How can the government control oil prices

energy: Spain tightened speed limit due to rising oil prices

From March 7th, drivers in Spain will have to drive more slowly. In response to the rising oil prices caused by the unstable political situation in North Africa, the Spanish government has urged citizens to save energy. In order to reduce fuel consumption, the speed limit on motorways will be reduced from 120 to 110 kilometers per hour. This was announced by Deputy Prime Minister Alfredo Pérez Rubalcaba after a cabinet meeting. The measure comes into effect for an indefinite period. "We have to do something about the rising energy bill," he said.

In order to encourage citizens to switch to public transport, rail prices will be reduced by an average of five percent at the same time. There are also plans to reduce the lighting in government buildings and public facilities. With the savings plan, which has not yet been fully developed, gasoline consumption can be reduced by around 15 percent and diesel consumption by 11 percent, according to the government.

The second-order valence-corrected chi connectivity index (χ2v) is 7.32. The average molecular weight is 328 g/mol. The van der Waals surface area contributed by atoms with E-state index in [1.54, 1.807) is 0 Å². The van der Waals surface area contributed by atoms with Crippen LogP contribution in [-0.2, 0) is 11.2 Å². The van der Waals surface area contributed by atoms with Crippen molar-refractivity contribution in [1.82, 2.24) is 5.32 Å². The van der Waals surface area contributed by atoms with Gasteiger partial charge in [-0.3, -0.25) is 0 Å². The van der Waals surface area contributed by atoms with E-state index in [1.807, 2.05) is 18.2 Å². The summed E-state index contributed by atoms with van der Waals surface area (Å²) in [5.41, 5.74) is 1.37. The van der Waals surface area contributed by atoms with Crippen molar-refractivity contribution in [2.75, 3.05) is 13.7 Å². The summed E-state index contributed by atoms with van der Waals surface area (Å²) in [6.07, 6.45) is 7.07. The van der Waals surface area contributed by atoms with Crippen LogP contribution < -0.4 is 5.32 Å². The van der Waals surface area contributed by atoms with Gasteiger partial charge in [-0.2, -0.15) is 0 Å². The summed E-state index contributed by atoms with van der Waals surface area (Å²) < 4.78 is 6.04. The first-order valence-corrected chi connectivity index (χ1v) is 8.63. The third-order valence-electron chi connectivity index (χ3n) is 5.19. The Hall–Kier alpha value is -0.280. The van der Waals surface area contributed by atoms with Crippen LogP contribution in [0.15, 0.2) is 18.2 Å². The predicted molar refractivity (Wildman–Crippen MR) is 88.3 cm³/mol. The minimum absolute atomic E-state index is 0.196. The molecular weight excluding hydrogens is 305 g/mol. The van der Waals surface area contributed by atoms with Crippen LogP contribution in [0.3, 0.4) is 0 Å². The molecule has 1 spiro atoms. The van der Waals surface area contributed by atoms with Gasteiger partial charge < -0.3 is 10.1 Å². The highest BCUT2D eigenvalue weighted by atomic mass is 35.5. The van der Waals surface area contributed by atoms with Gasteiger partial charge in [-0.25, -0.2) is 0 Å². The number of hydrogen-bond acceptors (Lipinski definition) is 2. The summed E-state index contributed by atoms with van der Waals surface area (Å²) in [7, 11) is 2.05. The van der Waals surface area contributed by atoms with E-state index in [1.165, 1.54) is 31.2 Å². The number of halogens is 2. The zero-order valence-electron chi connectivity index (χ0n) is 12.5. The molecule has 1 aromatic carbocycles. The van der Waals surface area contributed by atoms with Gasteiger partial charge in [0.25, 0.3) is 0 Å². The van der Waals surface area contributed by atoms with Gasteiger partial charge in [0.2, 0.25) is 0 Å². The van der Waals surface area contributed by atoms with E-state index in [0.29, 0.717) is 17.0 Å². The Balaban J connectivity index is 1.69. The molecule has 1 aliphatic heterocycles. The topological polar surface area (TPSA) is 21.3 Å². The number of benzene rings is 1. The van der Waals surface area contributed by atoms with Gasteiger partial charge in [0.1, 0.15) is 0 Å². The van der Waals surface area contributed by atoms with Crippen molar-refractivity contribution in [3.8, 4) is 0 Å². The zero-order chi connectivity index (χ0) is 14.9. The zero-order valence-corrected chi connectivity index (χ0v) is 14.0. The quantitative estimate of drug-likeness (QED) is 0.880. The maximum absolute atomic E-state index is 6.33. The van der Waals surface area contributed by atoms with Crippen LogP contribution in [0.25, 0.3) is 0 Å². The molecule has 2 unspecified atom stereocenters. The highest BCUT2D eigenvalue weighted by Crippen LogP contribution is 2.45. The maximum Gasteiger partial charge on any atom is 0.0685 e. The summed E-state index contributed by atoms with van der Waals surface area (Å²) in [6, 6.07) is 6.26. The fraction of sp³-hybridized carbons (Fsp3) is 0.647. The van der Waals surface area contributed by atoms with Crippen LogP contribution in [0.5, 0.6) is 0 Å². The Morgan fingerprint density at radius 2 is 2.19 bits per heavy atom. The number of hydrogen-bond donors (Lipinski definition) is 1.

According to Pérez Rubalcaba, a price increase of ten euros per oil barrel means an additional monthly charge of around half a billion euros. The economic recovery in debt-ridden Spain will not affect this any further. The fuel supply is guaranteed in any case, despite the crisis in Libya and other countries, he said.

Spain imports almost 80 percent of its energy, which makes the country particularly vulnerable to price increases. The first time Spain had temporarily introduced such a restriction was according to the Spanish newspaper El Pais 1973 - the year of the oil crisis. At that time, the government had set a maximum speed of 120 kilometers per hour. For novice drivers, there was a speed limit of 80 kilometers per hour in the first year. Before that, there had been no speed limits.